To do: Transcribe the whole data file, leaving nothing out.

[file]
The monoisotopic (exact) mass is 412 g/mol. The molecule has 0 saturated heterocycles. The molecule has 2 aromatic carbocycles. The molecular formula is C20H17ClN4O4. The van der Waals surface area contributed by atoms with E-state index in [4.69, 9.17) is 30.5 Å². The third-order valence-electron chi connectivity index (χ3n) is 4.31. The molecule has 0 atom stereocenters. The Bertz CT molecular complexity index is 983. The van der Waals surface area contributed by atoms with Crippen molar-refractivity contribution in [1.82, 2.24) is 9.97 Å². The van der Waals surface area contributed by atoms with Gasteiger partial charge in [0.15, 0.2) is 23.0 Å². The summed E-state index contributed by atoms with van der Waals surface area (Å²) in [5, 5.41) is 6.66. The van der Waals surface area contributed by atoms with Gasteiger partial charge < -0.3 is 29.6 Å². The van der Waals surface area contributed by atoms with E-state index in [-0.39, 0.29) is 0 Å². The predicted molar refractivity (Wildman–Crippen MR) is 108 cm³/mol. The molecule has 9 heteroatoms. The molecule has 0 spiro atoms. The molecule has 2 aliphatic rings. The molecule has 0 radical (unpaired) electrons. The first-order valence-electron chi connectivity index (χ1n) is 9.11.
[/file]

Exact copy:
The monoisotopic (exact) mass is 412 g/mol. The molecule has 0 saturated heterocycles. The molecule has 2 aromatic carbocycles. The molecular formula is C20H17ClN4O4. The van der Waals surface area contributed by atoms with E-state index in [4.69, 9.17) is 30.5 Å². The third-order valence-electron chi connectivity index (χ3n) is 4.31. The molecule has 0 atom stereocenters. The Bertz CT molecular complexity index is 983. The van der Waals surface area contributed by atoms with Crippen molar-refractivity contribution in [1.82, 2.24) is 9.97 Å². The van der Waals surface area contributed by atoms with Gasteiger partial charge in [0.15, 0.2) is 23.0 Å². The summed E-state index contributed by atoms with van der Waals surface area (Å²) in [5, 5.41) is 6.66. The van der Waals surface area contributed by atoms with Gasteiger partial charge < -0.3 is 29.6 Å². The van der Waals surface area contributed by atoms with E-state index in [-0.39, 0.29) is 0 Å². The predicted molar refractivity (Wildman–Crippen MR) is 108 cm³/mol. The molecule has 9 heteroatoms. The molecule has 0 spiro atoms. The molecule has 2 aliphatic rings. The molecule has 0 radical (unpaired) electrons. The first-order valence-electron chi connectivity index (χ1n) is 9.11.